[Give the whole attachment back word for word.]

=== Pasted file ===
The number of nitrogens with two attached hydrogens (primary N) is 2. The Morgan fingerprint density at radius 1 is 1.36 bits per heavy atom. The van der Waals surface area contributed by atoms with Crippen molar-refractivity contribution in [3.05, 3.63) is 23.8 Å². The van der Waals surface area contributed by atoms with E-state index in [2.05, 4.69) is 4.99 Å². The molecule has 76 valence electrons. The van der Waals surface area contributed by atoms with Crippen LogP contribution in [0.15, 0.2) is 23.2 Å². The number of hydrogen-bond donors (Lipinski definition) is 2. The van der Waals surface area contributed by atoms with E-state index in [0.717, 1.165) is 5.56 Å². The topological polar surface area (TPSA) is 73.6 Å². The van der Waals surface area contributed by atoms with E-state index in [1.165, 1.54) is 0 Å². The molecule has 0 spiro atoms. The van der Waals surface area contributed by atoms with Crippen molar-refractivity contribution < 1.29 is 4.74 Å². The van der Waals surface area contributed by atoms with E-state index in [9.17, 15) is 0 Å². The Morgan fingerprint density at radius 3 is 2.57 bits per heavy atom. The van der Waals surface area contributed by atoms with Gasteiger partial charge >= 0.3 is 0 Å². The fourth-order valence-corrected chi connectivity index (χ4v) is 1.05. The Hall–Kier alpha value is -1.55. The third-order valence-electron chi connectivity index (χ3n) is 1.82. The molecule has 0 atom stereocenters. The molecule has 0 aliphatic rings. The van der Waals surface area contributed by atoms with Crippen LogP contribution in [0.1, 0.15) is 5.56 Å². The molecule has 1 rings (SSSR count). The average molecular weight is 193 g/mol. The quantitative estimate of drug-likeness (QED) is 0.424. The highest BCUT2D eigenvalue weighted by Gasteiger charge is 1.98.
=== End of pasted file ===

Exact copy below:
The number of nitrogens with two attached hydrogens (primary N) is 2. The Morgan fingerprint density at radius 1 is 1.36 bits per heavy atom. The van der Waals surface area contributed by atoms with Crippen molar-refractivity contribution in [3.05, 3.63) is 23.8 Å². The van der Waals surface area contributed by atoms with E-state index in [2.05, 4.69) is 4.99 Å². The molecule has 76 valence electrons. The van der Waals surface area contributed by atoms with Crippen LogP contribution in [0.15, 0.2) is 23.2 Å². The number of hydrogen-bond donors (Lipinski definition) is 2. The van der Waals surface area contributed by atoms with E-state index in [0.717, 1.165) is 5.56 Å². The topological polar surface area (TPSA) is 73.6 Å². The van der Waals surface area contributed by atoms with E-state index in [1.165, 1.54) is 0 Å². The molecule has 0 spiro atoms. The van der Waals surface area contributed by atoms with Crippen molar-refractivity contribution < 1.29 is 4.74 Å². The van der Waals surface area contributed by atoms with E-state index in [9.17, 15) is 0 Å². The Morgan fingerprint density at radius 3 is 2.57 bits per heavy atom. The van der Waals surface area contributed by atoms with Gasteiger partial charge >= 0.3 is 0 Å². The fourth-order valence-corrected chi connectivity index (χ4v) is 1.05. The Hall–Kier alpha value is -1.55. The third-order valence-electron chi connectivity index (χ3n) is 1.82. The molecule has 0 atom stereocenters. The molecule has 0 aliphatic rings. The van der Waals surface area contributed by atoms with Crippen LogP contribution in [0.1, 0.15) is 5.56 Å². The molecule has 1 rings (SSSR count). The average molecular weight is 193 g/mol. The quantitative estimate of drug-likeness (QED) is 0.424. The highest BCUT2D eigenvalue weighted by Gasteiger charge is 1.98.